The Brazilian leader is now trying to let bygones be bygones, and is in Washington, D.C., to visit with President Obama.

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An agency of the federal government will have to stop doing business today. That's because members of Congress went home last week for the July Fourth recess without reauthorizing the Export-Import Bank.

The bank helps American companies sell their goods overseas. The bank's critics say they're stopping corporate welfare.

Tuesday would have been the last day of operation for 10 clinics in Texas that provide abortion services. But on Monday the U.S. Supreme Court, in one of its final actions of this session, said the clinics can remain open while clinic lawyers ask the court for a full review of a strict abortion law.

Two dozen states have passed regulations similar to the ones being fought over in Texas.

I'd been renting a Toyota Camry to give free rides around the city for my series Streets of Shanghai, about the lives of ordinary Chinese. But the monthly rental fees were killing me, so I figured I could save money by buying a used car.

I went to a reputable used car dealership. The first hint that this would be different than shopping in the U.S. came when I met my salesman, a fresh college grad.

The U.S. Supreme Court on Monday issued the last of its opinions for this term — on the death penalty, anti-pollution regulations and the power of independent commissions to draw congressional and state legislative districts. In addition, the court issued a set of orders that set up cases to be heard next term on affirmative action and abortion.

The story of music in 2015 goes like this: There are endless ways to listen to endless songs. Looking for something new? There's an algorithm for that. Prefer a human touch? Podcasts, blogs, Beats 1 (maybe!), good old terrestrial radio — take your pick. Honestly, we use all these and more. Many of these songs came to us via Soundcloud or YouTube, Spotify or iTunes. Many others showed up in our inboxes and demanded attention. Some of them we'd been waiting for for years. Some were complete surprises.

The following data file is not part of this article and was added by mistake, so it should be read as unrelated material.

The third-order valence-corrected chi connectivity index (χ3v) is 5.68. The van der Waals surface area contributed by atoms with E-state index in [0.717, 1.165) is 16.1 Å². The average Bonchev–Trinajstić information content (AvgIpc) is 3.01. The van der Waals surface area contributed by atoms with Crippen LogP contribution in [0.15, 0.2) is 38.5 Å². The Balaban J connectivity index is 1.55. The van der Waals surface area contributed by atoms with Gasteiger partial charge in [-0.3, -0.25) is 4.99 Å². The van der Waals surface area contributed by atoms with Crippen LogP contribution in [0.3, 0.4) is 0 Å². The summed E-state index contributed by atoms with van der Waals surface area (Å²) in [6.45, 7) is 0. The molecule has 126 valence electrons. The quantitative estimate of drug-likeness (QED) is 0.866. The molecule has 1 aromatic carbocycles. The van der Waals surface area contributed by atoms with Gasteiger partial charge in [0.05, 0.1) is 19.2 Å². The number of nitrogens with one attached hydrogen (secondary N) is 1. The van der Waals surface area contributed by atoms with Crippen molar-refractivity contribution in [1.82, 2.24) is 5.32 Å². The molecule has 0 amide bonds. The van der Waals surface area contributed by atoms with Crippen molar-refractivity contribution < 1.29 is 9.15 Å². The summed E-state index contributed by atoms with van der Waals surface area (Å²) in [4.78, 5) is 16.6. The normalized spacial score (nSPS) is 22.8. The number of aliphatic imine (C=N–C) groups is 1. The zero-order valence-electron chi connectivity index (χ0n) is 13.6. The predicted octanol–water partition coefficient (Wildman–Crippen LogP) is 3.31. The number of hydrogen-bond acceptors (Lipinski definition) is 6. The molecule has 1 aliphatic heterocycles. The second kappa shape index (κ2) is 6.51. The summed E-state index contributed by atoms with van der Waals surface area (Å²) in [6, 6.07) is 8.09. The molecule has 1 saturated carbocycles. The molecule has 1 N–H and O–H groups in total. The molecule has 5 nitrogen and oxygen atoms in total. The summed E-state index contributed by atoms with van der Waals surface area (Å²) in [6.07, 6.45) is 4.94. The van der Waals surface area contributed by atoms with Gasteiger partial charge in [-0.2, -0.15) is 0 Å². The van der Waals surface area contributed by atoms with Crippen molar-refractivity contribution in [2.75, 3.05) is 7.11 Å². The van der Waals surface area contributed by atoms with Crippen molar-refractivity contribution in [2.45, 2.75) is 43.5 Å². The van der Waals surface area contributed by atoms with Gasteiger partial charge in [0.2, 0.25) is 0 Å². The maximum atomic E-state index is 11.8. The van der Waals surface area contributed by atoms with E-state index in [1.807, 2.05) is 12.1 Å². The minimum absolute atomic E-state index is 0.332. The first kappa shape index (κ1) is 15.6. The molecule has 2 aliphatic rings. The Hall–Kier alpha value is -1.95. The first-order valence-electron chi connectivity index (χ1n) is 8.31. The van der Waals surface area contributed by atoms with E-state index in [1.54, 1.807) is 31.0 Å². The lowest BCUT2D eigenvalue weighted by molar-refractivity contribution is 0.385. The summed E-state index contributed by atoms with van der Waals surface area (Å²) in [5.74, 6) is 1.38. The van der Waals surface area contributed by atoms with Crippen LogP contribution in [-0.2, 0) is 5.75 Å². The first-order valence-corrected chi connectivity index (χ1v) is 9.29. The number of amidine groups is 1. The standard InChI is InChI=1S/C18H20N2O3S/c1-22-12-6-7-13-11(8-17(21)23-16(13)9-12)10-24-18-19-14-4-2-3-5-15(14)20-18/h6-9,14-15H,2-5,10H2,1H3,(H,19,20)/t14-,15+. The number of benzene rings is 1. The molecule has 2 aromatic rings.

A bill that would make vaccinations a requirement for nearly every schoolchild passed the California Legislature. The bill, SB 277, is now on its way to Democratic Gov. Jerry Brown's desk. It's one of the toughest vaccination bills in the country, according to the Los Angeles Times.

Spotify, Google Play, Amazon Prime, Rdio, Rhapsody, Pandora — the list of streaming music service goes on and on. On Tuesday, Apple joins that lineup with the launch of its streaming service, Apple Music. Apple will give consumers a three-month trial, and then it will charge $9.99 a month.

But most music lovers still aren't sure why they should pay. Colin Barrett, 31, has tried a few of the streaming services, but he doesn't use them anymore.

The U.S. Supreme Court on Monday dealt a major blow to death penalty opponents, upholding the use of a controversial drug as part of a three-drug execution cocktail. The vote was 5-4, with unusually passionate and sometimes bitter opinions from the majority and dissenting justices.

Greeks Brace For The Fallout As Deadline Looms

Jun 29, 2015

Giorgos Koronis is welcoming tourists from the U.S. and England at the old Olympic Stadium in Athens, where the first modern Olympics were held in 1896.

Koronis, 50, has worked for the state for 25 years, mainly at ticket counters at various tourist sites around the Greek capital. But today he's struggling to smile.

He spent Monday morning at the ATM in line with a few retirees from his neighborhood, including his mother.

The U.S. Supreme Court ruled Monday that the Environmental Protection Agency made a mistake when it told electric power plants to reduce mercury emissions. The high court says the EPA should first have considered how much it would cost power plants to do that.

The decision comes too late for most power companies, but it could affect future EPA regulations.

Mercury in the air is a health risk. When you burn coal or oil, you create airborne mercury that can end up in fish we eat and cause serious health problems.